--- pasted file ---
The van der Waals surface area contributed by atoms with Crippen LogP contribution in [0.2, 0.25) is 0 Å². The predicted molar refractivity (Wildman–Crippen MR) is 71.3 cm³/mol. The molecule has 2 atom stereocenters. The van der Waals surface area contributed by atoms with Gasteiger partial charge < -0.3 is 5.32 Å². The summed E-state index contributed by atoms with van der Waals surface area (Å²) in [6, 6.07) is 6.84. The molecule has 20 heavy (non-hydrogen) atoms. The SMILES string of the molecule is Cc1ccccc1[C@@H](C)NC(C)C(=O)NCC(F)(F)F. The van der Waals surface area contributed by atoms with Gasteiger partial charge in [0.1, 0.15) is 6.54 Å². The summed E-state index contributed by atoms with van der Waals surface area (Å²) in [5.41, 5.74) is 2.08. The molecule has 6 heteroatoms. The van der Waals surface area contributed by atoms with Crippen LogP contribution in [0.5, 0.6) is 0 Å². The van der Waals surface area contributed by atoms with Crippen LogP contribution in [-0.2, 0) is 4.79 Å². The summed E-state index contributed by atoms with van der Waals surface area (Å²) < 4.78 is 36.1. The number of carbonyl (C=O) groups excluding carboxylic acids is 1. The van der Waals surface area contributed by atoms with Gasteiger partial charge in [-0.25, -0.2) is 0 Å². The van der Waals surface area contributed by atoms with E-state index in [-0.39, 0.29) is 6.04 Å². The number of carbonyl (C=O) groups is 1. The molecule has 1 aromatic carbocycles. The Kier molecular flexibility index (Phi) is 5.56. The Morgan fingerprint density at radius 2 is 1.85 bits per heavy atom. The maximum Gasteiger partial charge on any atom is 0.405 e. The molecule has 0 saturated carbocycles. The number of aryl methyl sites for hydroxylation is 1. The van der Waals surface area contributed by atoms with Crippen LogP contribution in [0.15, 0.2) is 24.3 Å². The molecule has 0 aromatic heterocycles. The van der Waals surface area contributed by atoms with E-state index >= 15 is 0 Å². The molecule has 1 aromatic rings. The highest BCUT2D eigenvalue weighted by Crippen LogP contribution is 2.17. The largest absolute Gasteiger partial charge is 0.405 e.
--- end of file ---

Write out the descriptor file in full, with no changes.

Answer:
The van der Waals surface area contributed by atoms with Crippen LogP contribution in [0.2, 0.25) is 0 Å². The predicted molar refractivity (Wildman–Crippen MR) is 71.3 cm³/mol. The molecule has 2 atom stereocenters. The van der Waals surface area contributed by atoms with Gasteiger partial charge < -0.3 is 5.32 Å². The summed E-state index contributed by atoms with van der Waals surface area (Å²) in [6, 6.07) is 6.84. The molecule has 20 heavy (non-hydrogen) atoms. The SMILES string of the molecule is Cc1ccccc1[C@@H](C)NC(C)C(=O)NCC(F)(F)F. The van der Waals surface area contributed by atoms with Gasteiger partial charge in [0.1, 0.15) is 6.54 Å². The summed E-state index contributed by atoms with van der Waals surface area (Å²) in [5.41, 5.74) is 2.08. The molecule has 6 heteroatoms. The van der Waals surface area contributed by atoms with Crippen LogP contribution in [0.5, 0.6) is 0 Å². The van der Waals surface area contributed by atoms with Crippen LogP contribution in [-0.2, 0) is 4.79 Å². The summed E-state index contributed by atoms with van der Waals surface area (Å²) < 4.78 is 36.1. The number of carbonyl (C=O) groups excluding carboxylic acids is 1. The van der Waals surface area contributed by atoms with Gasteiger partial charge in [-0.25, -0.2) is 0 Å². The van der Waals surface area contributed by atoms with E-state index in [-0.39, 0.29) is 6.04 Å². The number of carbonyl (C=O) groups is 1. The molecule has 1 aromatic carbocycles. The Kier molecular flexibility index (Phi) is 5.56. The Morgan fingerprint density at radius 2 is 1.85 bits per heavy atom. The maximum Gasteiger partial charge on any atom is 0.405 e. The molecule has 0 saturated carbocycles. The number of aryl methyl sites for hydroxylation is 1. The van der Waals surface area contributed by atoms with Crippen LogP contribution in [0.15, 0.2) is 24.3 Å². The molecule has 0 aromatic heterocycles. The van der Waals surface area contributed by atoms with E-state index >= 15 is 0 Å². The molecule has 1 aromatic rings. The highest BCUT2D eigenvalue weighted by Crippen LogP contribution is 2.17. The largest absolute Gasteiger partial charge is 0.405 e.